The Addictions Coach: Drug Addiction in Cancer Patients


Imagine this scenario. Life is moving along completely normal and then you are blindsided with a cancer diagnosis. Your first thought is “Oh my God, I’m gonna die!” You might go through a period of weeks waking up and going to sleep thinking you were going to die. Then the roller coaster of life takes an “upswing” and you are told that you have a puncher’s chance with treatment but that during this treatment you will experience a high amount of PAIN. To get you through these painful periods and painful treatments your doctor offers you opioid pain pills to help with this pain. Feeling that this is possibly your only option, you accept these pills and begin taking them. Now this is where a cruel twist of fate could come your way.

Imagine that after a few months the doctor walks in and tells you the great news that your cancer is in remission and almost gone. You are going to live….or are you? As soon as that last pain pill has been taken, you are physically in for the ride of your life. About 12 hours after that last pill your body is going to go into full detox. Now for a weakened cancer patient the detox alone could kill you. And for those of us that are weaker in other ways, whether we know it or not, we have now developed a life long drug addiction to opiates.

Up until a few years ago, cancer patients weren’t considered at risk to develop an opiate addiction because their life expectancy wasn’t long enough to worry about an addiction. But now, because of better heath care, cancer patients are living much longer and are now developing full on opiate addictions. Some studies show as high as 70-80% of those who go through opioid pain management will develop an addiction.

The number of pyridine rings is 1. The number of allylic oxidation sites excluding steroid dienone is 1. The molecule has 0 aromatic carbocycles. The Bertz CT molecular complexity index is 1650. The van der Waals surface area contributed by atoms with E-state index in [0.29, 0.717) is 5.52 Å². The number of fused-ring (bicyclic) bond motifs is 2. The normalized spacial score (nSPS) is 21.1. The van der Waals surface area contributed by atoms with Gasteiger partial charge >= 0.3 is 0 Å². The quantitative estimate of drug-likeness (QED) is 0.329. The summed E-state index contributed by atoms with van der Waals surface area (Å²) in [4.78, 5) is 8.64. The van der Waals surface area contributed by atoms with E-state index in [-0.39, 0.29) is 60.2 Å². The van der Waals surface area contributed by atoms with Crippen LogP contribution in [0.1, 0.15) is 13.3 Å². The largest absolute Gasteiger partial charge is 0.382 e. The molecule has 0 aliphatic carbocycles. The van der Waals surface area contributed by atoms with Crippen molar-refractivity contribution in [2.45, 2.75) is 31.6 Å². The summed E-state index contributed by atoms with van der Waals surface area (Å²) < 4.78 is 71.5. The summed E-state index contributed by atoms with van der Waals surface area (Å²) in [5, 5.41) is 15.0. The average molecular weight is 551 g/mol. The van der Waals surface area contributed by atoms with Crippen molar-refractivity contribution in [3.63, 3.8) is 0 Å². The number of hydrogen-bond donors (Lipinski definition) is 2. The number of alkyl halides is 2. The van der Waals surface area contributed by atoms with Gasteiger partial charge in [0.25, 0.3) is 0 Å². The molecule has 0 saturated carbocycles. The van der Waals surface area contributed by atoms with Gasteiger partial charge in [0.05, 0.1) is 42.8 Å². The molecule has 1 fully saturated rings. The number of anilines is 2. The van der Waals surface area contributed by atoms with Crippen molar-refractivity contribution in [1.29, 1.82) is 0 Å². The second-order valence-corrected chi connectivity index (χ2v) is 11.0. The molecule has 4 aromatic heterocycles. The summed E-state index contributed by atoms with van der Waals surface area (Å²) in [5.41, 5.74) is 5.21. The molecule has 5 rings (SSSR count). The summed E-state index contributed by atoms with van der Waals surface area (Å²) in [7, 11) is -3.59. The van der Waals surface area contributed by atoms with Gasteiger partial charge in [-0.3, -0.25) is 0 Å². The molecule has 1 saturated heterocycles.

Doctors are complaining that we aren’t doing enough to screen cancer patients and not only screen them but the people in their household. Grandchildren are stealing their grandparents pills. It’s getting bad. Patients are asking if they can become addicted even if they take the recommended dose and the answer is HELL YES, YOU CAN AND YOU WILL!!

This is a true “catch 22” because there is no way a person struggling with the pain that cancer causes should do it without some type of pain management. But we must have support in place when the person is returned home and their bodies have become physically dependent on these drugs. Because if not, we all know the routine well. Once the doctor cuts off the pill supply heroin is right around the corner for those who can’t make it through the withdrawals. So if you are a recovering cancer patient who has become dependent on opiates please call us here The Addictions Coach at 1.800.706.0318